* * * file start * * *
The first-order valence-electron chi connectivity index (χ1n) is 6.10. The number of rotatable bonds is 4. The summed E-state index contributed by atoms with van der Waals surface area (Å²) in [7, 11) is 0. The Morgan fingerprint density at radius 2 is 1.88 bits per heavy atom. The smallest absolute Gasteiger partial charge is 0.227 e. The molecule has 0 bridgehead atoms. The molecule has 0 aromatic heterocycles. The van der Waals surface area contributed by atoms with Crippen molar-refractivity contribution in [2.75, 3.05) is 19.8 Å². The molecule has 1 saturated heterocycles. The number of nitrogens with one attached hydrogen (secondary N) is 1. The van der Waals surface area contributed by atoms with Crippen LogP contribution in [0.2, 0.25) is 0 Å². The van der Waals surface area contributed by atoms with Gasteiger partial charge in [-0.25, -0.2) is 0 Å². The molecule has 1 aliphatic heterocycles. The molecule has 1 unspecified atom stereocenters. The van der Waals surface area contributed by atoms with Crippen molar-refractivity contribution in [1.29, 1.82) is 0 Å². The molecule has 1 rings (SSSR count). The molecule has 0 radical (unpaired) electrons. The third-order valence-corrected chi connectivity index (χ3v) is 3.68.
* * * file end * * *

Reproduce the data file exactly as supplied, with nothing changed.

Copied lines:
The first-order valence-electron chi connectivity index (χ1n) is 6.10. The number of rotatable bonds is 4. The summed E-state index contributed by atoms with van der Waals surface area (Å²) in [7, 11) is 0. The Morgan fingerprint density at radius 2 is 1.88 bits per heavy atom. The smallest absolute Gasteiger partial charge is 0.227 e. The molecule has 0 bridgehead atoms. The molecule has 0 aromatic heterocycles. The van der Waals surface area contributed by atoms with Crippen molar-refractivity contribution in [2.75, 3.05) is 19.8 Å². The molecule has 1 saturated heterocycles. The number of nitrogens with one attached hydrogen (secondary N) is 1. The van der Waals surface area contributed by atoms with Crippen LogP contribution in [0.2, 0.25) is 0 Å². The van der Waals surface area contributed by atoms with Gasteiger partial charge in [-0.25, -0.2) is 0 Å². The molecule has 1 aliphatic heterocycles. The molecule has 1 unspecified atom stereocenters. The van der Waals surface area contributed by atoms with Crippen molar-refractivity contribution in [1.29, 1.82) is 0 Å². The molecule has 1 rings (SSSR count). The molecule has 0 radical (unpaired) electrons. The third-order valence-corrected chi connectivity index (χ3v) is 3.68.